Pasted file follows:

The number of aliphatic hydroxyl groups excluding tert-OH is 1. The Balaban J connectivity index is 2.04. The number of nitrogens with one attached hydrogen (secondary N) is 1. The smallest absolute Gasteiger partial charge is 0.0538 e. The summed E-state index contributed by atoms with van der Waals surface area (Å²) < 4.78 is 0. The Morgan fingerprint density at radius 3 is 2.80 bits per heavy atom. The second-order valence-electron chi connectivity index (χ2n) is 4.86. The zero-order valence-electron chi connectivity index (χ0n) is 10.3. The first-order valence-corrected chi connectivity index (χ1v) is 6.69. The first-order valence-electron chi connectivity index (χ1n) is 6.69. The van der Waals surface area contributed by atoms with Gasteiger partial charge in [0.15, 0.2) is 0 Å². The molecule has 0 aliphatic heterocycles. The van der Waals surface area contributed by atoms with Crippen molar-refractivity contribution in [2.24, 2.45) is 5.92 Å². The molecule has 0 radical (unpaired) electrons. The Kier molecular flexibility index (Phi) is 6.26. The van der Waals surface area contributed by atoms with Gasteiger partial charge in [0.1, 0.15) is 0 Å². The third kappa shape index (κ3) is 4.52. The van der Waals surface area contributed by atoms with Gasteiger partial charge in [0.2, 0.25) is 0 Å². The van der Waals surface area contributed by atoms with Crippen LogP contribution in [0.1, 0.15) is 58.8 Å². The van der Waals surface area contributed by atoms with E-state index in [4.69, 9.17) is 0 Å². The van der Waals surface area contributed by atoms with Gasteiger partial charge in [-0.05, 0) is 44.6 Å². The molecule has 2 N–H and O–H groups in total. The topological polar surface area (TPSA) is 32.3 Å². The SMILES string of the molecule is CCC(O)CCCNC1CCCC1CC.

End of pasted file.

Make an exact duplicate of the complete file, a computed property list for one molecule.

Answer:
The number of aliphatic hydroxyl groups excluding tert-OH is 1. The Balaban J connectivity index is 2.04. The number of nitrogens with one attached hydrogen (secondary N) is 1. The smallest absolute Gasteiger partial charge is 0.0538 e. The summed E-state index contributed by atoms with van der Waals surface area (Å²) < 4.78 is 0. The Morgan fingerprint density at radius 3 is 2.80 bits per heavy atom. The second-order valence-electron chi connectivity index (χ2n) is 4.86. The zero-order valence-electron chi connectivity index (χ0n) is 10.3. The first-order valence-corrected chi connectivity index (χ1v) is 6.69. The first-order valence-electron chi connectivity index (χ1n) is 6.69. The van der Waals surface area contributed by atoms with Gasteiger partial charge in [0.15, 0.2) is 0 Å². The molecule has 0 aliphatic heterocycles. The van der Waals surface area contributed by atoms with Crippen molar-refractivity contribution in [2.24, 2.45) is 5.92 Å². The molecule has 0 radical (unpaired) electrons. The Kier molecular flexibility index (Phi) is 6.26. The van der Waals surface area contributed by atoms with Gasteiger partial charge in [0.1, 0.15) is 0 Å². The third kappa shape index (κ3) is 4.52. The van der Waals surface area contributed by atoms with Gasteiger partial charge in [0.2, 0.25) is 0 Å². The van der Waals surface area contributed by atoms with Crippen LogP contribution in [0.1, 0.15) is 58.8 Å². The van der Waals surface area contributed by atoms with E-state index in [4.69, 9.17) is 0 Å². The van der Waals surface area contributed by atoms with Gasteiger partial charge in [-0.05, 0) is 44.6 Å². The molecule has 2 N–H and O–H groups in total. The topological polar surface area (TPSA) is 32.3 Å². The SMILES string of the molecule is CCC(O)CCCNC1CCCC1CC.